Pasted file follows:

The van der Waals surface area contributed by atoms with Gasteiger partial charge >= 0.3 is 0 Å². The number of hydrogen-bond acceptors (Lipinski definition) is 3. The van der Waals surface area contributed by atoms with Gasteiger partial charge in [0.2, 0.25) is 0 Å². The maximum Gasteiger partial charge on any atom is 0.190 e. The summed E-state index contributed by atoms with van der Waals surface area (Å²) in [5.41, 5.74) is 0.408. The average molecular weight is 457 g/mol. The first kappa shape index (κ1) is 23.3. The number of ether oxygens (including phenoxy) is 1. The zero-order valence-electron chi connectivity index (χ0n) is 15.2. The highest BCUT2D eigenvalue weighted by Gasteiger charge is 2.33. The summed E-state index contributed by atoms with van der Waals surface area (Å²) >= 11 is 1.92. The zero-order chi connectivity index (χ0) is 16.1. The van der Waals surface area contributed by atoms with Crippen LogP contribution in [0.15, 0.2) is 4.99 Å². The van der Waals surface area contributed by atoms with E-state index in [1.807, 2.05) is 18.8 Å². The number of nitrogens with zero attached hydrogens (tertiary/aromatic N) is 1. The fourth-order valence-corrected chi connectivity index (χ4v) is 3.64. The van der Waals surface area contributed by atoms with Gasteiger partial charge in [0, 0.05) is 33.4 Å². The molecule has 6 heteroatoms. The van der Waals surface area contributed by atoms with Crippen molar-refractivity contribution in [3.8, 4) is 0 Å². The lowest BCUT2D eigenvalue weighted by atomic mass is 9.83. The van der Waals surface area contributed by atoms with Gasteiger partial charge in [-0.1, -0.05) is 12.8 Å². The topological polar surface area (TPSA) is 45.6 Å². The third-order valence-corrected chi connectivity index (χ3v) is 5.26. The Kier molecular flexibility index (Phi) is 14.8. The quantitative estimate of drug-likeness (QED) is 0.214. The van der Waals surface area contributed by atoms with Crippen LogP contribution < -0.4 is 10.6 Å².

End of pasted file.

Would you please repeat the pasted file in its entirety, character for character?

The van der Waals surface area contributed by atoms with Gasteiger partial charge >= 0.3 is 0 Å². The number of hydrogen-bond acceptors (Lipinski definition) is 3. The van der Waals surface area contributed by atoms with Gasteiger partial charge in [0.2, 0.25) is 0 Å². The maximum Gasteiger partial charge on any atom is 0.190 e. The summed E-state index contributed by atoms with van der Waals surface area (Å²) in [5.41, 5.74) is 0.408. The average molecular weight is 457 g/mol. The first kappa shape index (κ1) is 23.3. The number of ether oxygens (including phenoxy) is 1. The zero-order valence-electron chi connectivity index (χ0n) is 15.2. The highest BCUT2D eigenvalue weighted by Gasteiger charge is 2.33. The summed E-state index contributed by atoms with van der Waals surface area (Å²) >= 11 is 1.92. The zero-order chi connectivity index (χ0) is 16.1. The van der Waals surface area contributed by atoms with Crippen LogP contribution in [0.15, 0.2) is 4.99 Å². The van der Waals surface area contributed by atoms with E-state index in [1.807, 2.05) is 18.8 Å². The number of nitrogens with zero attached hydrogens (tertiary/aromatic N) is 1. The fourth-order valence-corrected chi connectivity index (χ4v) is 3.64. The van der Waals surface area contributed by atoms with Gasteiger partial charge in [0, 0.05) is 33.4 Å². The molecule has 6 heteroatoms. The van der Waals surface area contributed by atoms with Crippen molar-refractivity contribution in [3.8, 4) is 0 Å². The lowest BCUT2D eigenvalue weighted by atomic mass is 9.83. The van der Waals surface area contributed by atoms with Gasteiger partial charge in [-0.1, -0.05) is 12.8 Å². The topological polar surface area (TPSA) is 45.6 Å². The third-order valence-corrected chi connectivity index (χ3v) is 5.26. The Kier molecular flexibility index (Phi) is 14.8. The quantitative estimate of drug-likeness (QED) is 0.214. The van der Waals surface area contributed by atoms with Crippen LogP contribution < -0.4 is 10.6 Å².